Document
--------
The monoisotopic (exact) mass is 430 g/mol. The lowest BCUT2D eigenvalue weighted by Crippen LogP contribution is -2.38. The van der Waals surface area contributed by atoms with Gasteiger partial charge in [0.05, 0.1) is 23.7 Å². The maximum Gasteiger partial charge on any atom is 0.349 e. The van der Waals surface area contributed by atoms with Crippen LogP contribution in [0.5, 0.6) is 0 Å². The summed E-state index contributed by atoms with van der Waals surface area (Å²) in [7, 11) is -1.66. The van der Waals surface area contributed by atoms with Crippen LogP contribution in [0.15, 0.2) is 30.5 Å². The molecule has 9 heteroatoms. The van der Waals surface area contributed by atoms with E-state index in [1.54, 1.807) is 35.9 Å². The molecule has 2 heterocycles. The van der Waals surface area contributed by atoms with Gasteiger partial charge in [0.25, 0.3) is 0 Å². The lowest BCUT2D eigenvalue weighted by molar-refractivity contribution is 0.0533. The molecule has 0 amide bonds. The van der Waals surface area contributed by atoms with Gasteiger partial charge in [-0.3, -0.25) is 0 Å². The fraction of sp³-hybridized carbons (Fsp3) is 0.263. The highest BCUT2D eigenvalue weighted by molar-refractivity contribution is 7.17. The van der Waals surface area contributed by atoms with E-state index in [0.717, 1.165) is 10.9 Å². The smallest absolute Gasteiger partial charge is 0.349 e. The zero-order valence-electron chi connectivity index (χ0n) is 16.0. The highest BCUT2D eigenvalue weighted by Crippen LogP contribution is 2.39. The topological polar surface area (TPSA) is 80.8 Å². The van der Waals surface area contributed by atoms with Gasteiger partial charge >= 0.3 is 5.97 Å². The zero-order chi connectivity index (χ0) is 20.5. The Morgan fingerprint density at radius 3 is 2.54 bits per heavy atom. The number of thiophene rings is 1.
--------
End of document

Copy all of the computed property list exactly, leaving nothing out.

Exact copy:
The monoisotopic (exact) mass is 430 g/mol. The lowest BCUT2D eigenvalue weighted by Crippen LogP contribution is -2.38. The van der Waals surface area contributed by atoms with Gasteiger partial charge in [0.05, 0.1) is 23.7 Å². The maximum Gasteiger partial charge on any atom is 0.349 e. The van der Waals surface area contributed by atoms with Crippen LogP contribution in [0.5, 0.6) is 0 Å². The summed E-state index contributed by atoms with van der Waals surface area (Å²) in [7, 11) is -1.66. The van der Waals surface area contributed by atoms with Crippen LogP contribution in [0.15, 0.2) is 30.5 Å². The molecule has 9 heteroatoms. The van der Waals surface area contributed by atoms with E-state index in [1.54, 1.807) is 35.9 Å². The molecule has 2 heterocycles. The van der Waals surface area contributed by atoms with Gasteiger partial charge in [0.25, 0.3) is 0 Å². The lowest BCUT2D eigenvalue weighted by molar-refractivity contribution is 0.0533. The molecule has 0 amide bonds. The van der Waals surface area contributed by atoms with Gasteiger partial charge in [-0.3, -0.25) is 0 Å². The fraction of sp³-hybridized carbons (Fsp3) is 0.263. The highest BCUT2D eigenvalue weighted by molar-refractivity contribution is 7.17. The van der Waals surface area contributed by atoms with E-state index in [0.717, 1.165) is 10.9 Å². The smallest absolute Gasteiger partial charge is 0.349 e. The zero-order valence-electron chi connectivity index (χ0n) is 16.0. The highest BCUT2D eigenvalue weighted by Crippen LogP contribution is 2.39. The topological polar surface area (TPSA) is 80.8 Å². The van der Waals surface area contributed by atoms with Gasteiger partial charge >= 0.3 is 5.97 Å². The zero-order chi connectivity index (χ0) is 20.5. The Morgan fingerprint density at radius 3 is 2.54 bits per heavy atom. The number of thiophene rings is 1.